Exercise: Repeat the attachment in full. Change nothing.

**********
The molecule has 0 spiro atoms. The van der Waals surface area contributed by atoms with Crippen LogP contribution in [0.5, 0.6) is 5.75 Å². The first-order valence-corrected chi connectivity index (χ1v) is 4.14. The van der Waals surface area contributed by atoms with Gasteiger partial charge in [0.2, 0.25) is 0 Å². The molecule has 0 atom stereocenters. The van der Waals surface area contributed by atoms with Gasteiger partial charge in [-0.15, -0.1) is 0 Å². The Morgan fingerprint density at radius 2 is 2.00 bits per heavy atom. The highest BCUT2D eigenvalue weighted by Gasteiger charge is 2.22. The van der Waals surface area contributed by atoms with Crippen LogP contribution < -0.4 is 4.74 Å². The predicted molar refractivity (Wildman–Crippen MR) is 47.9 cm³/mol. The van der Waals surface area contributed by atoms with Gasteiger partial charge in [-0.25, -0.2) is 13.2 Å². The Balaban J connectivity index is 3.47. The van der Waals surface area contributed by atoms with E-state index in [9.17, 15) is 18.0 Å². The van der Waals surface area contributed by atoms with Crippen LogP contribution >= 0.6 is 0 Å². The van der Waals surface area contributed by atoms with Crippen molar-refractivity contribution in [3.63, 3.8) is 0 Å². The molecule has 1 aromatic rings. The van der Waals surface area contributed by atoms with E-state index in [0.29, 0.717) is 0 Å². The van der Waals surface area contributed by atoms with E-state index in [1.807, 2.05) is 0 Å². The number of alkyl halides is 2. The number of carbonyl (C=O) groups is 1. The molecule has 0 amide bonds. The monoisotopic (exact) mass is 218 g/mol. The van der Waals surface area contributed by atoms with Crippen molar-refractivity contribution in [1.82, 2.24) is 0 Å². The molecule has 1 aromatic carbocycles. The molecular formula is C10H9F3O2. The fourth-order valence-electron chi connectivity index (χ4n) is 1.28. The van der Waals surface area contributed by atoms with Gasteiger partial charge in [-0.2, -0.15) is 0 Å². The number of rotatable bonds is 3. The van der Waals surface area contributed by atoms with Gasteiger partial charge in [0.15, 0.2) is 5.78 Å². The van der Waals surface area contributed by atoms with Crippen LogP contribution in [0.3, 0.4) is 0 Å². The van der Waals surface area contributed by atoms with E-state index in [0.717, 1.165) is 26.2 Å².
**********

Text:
The molecule has 0 spiro atoms. The van der Waals surface area contributed by atoms with Crippen LogP contribution in [0.5, 0.6) is 5.75 Å². The first-order valence-corrected chi connectivity index (χ1v) is 4.14. The van der Waals surface area contributed by atoms with Gasteiger partial charge in [0.2, 0.25) is 0 Å². The molecule has 0 atom stereocenters. The van der Waals surface area contributed by atoms with Gasteiger partial charge in [-0.15, -0.1) is 0 Å². The Morgan fingerprint density at radius 2 is 2.00 bits per heavy atom. The highest BCUT2D eigenvalue weighted by Gasteiger charge is 2.22. The van der Waals surface area contributed by atoms with Crippen LogP contribution < -0.4 is 4.74 Å². The predicted molar refractivity (Wildman–Crippen MR) is 47.9 cm³/mol. The van der Waals surface area contributed by atoms with Gasteiger partial charge in [-0.25, -0.2) is 13.2 Å². The Balaban J connectivity index is 3.47. The van der Waals surface area contributed by atoms with E-state index in [9.17, 15) is 18.0 Å². The van der Waals surface area contributed by atoms with Crippen LogP contribution >= 0.6 is 0 Å². The van der Waals surface area contributed by atoms with Crippen molar-refractivity contribution in [3.63, 3.8) is 0 Å². The molecule has 1 aromatic rings. The van der Waals surface area contributed by atoms with E-state index in [0.29, 0.717) is 0 Å². The van der Waals surface area contributed by atoms with E-state index in [1.807, 2.05) is 0 Å². The number of alkyl halides is 2. The number of carbonyl (C=O) groups is 1. The molecule has 0 amide bonds. The monoisotopic (exact) mass is 218 g/mol. The van der Waals surface area contributed by atoms with Crippen molar-refractivity contribution in [1.82, 2.24) is 0 Å². The molecule has 1 aromatic carbocycles. The molecular formula is C10H9F3O2. The fourth-order valence-electron chi connectivity index (χ4n) is 1.28. The van der Waals surface area contributed by atoms with Gasteiger partial charge in [-0.2, -0.15) is 0 Å². The number of rotatable bonds is 3. The van der Waals surface area contributed by atoms with Gasteiger partial charge in [0.15, 0.2) is 5.78 Å². The van der Waals surface area contributed by atoms with Crippen LogP contribution in [0.3, 0.4) is 0 Å². The van der Waals surface area contributed by atoms with E-state index in [0.717, 1.165) is 26.2 Å².